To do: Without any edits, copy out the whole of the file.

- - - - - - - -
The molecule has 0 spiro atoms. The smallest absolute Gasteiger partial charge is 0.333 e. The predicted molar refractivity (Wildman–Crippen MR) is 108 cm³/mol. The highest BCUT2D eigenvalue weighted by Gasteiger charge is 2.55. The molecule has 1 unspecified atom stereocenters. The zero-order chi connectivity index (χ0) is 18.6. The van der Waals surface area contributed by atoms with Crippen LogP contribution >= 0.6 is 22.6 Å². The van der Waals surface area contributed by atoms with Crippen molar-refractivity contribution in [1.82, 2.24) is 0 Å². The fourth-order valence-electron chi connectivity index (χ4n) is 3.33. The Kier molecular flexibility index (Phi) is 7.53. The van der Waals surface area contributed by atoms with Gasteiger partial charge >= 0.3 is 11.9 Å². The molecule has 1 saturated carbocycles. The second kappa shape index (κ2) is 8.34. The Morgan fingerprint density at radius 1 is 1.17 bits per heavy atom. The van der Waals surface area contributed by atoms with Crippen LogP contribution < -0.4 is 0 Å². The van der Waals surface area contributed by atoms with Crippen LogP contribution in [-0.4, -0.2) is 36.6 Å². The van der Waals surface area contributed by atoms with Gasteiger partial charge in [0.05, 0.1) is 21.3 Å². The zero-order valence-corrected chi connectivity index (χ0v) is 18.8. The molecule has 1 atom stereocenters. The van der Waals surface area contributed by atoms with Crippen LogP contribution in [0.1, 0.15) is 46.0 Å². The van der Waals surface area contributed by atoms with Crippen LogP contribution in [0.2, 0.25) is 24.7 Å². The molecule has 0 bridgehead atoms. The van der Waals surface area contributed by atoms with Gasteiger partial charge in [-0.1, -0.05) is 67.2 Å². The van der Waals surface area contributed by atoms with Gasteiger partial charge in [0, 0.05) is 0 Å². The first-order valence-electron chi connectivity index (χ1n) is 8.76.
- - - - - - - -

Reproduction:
The molecule has 0 spiro atoms. The smallest absolute Gasteiger partial charge is 0.333 e. The predicted molar refractivity (Wildman–Crippen MR) is 108 cm³/mol. The highest BCUT2D eigenvalue weighted by Gasteiger charge is 2.55. The molecule has 1 unspecified atom stereocenters. The zero-order chi connectivity index (χ0) is 18.6. The van der Waals surface area contributed by atoms with Crippen LogP contribution >= 0.6 is 22.6 Å². The van der Waals surface area contributed by atoms with Crippen molar-refractivity contribution in [1.82, 2.24) is 0 Å². The fourth-order valence-electron chi connectivity index (χ4n) is 3.33. The Kier molecular flexibility index (Phi) is 7.53. The van der Waals surface area contributed by atoms with Gasteiger partial charge >= 0.3 is 11.9 Å². The molecule has 1 saturated carbocycles. The second kappa shape index (κ2) is 8.34. The Morgan fingerprint density at radius 1 is 1.17 bits per heavy atom. The van der Waals surface area contributed by atoms with Crippen LogP contribution < -0.4 is 0 Å². The van der Waals surface area contributed by atoms with Crippen LogP contribution in [-0.4, -0.2) is 36.6 Å². The van der Waals surface area contributed by atoms with Gasteiger partial charge in [0.05, 0.1) is 21.3 Å². The zero-order valence-corrected chi connectivity index (χ0v) is 18.8. The molecule has 1 atom stereocenters. The van der Waals surface area contributed by atoms with Crippen LogP contribution in [0.1, 0.15) is 46.0 Å². The van der Waals surface area contributed by atoms with Crippen LogP contribution in [0.2, 0.25) is 24.7 Å². The molecule has 0 bridgehead atoms. The van der Waals surface area contributed by atoms with Gasteiger partial charge in [-0.1, -0.05) is 67.2 Å². The van der Waals surface area contributed by atoms with Gasteiger partial charge in [0, 0.05) is 0 Å². The first-order valence-electron chi connectivity index (χ1n) is 8.76.